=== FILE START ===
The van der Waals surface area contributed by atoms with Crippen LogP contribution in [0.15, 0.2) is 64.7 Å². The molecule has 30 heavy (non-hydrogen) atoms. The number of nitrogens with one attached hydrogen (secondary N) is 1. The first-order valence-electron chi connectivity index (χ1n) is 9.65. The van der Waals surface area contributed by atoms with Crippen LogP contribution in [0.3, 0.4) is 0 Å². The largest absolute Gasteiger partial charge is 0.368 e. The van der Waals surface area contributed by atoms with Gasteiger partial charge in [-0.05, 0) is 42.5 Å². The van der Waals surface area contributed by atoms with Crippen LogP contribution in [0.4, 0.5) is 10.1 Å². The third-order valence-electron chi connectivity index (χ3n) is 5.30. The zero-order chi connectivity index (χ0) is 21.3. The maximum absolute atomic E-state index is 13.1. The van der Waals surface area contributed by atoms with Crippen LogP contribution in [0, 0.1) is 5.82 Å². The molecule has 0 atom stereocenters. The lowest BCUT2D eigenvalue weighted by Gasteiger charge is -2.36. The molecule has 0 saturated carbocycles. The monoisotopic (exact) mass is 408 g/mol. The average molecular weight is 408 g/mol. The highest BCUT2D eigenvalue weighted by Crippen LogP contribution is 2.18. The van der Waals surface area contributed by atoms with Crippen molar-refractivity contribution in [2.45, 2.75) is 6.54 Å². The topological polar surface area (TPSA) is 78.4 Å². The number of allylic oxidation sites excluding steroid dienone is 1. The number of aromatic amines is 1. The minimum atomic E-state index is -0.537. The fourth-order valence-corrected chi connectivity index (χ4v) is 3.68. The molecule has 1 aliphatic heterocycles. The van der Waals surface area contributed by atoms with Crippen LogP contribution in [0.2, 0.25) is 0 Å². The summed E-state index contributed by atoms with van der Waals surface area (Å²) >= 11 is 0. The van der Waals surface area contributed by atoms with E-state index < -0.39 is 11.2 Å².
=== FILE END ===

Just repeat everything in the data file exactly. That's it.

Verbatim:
The van der Waals surface area contributed by atoms with Crippen LogP contribution in [0.15, 0.2) is 64.7 Å². The molecule has 30 heavy (non-hydrogen) atoms. The number of nitrogens with one attached hydrogen (secondary N) is 1. The first-order valence-electron chi connectivity index (χ1n) is 9.65. The van der Waals surface area contributed by atoms with Crippen LogP contribution in [0.3, 0.4) is 0 Å². The largest absolute Gasteiger partial charge is 0.368 e. The van der Waals surface area contributed by atoms with Gasteiger partial charge in [-0.05, 0) is 42.5 Å². The van der Waals surface area contributed by atoms with Crippen LogP contribution in [0.4, 0.5) is 10.1 Å². The third-order valence-electron chi connectivity index (χ3n) is 5.30. The zero-order chi connectivity index (χ0) is 21.3. The maximum absolute atomic E-state index is 13.1. The van der Waals surface area contributed by atoms with Crippen LogP contribution in [0, 0.1) is 5.82 Å². The molecule has 0 atom stereocenters. The lowest BCUT2D eigenvalue weighted by Gasteiger charge is -2.36. The molecule has 0 saturated carbocycles. The monoisotopic (exact) mass is 408 g/mol. The average molecular weight is 408 g/mol. The highest BCUT2D eigenvalue weighted by Crippen LogP contribution is 2.18. The van der Waals surface area contributed by atoms with Crippen molar-refractivity contribution in [2.45, 2.75) is 6.54 Å². The topological polar surface area (TPSA) is 78.4 Å². The number of allylic oxidation sites excluding steroid dienone is 1. The number of aromatic amines is 1. The minimum atomic E-state index is -0.537. The fourth-order valence-corrected chi connectivity index (χ4v) is 3.68. The molecule has 1 aliphatic heterocycles. The van der Waals surface area contributed by atoms with Crippen LogP contribution in [0.2, 0.25) is 0 Å². The summed E-state index contributed by atoms with van der Waals surface area (Å²) >= 11 is 0. The van der Waals surface area contributed by atoms with E-state index < -0.39 is 11.2 Å².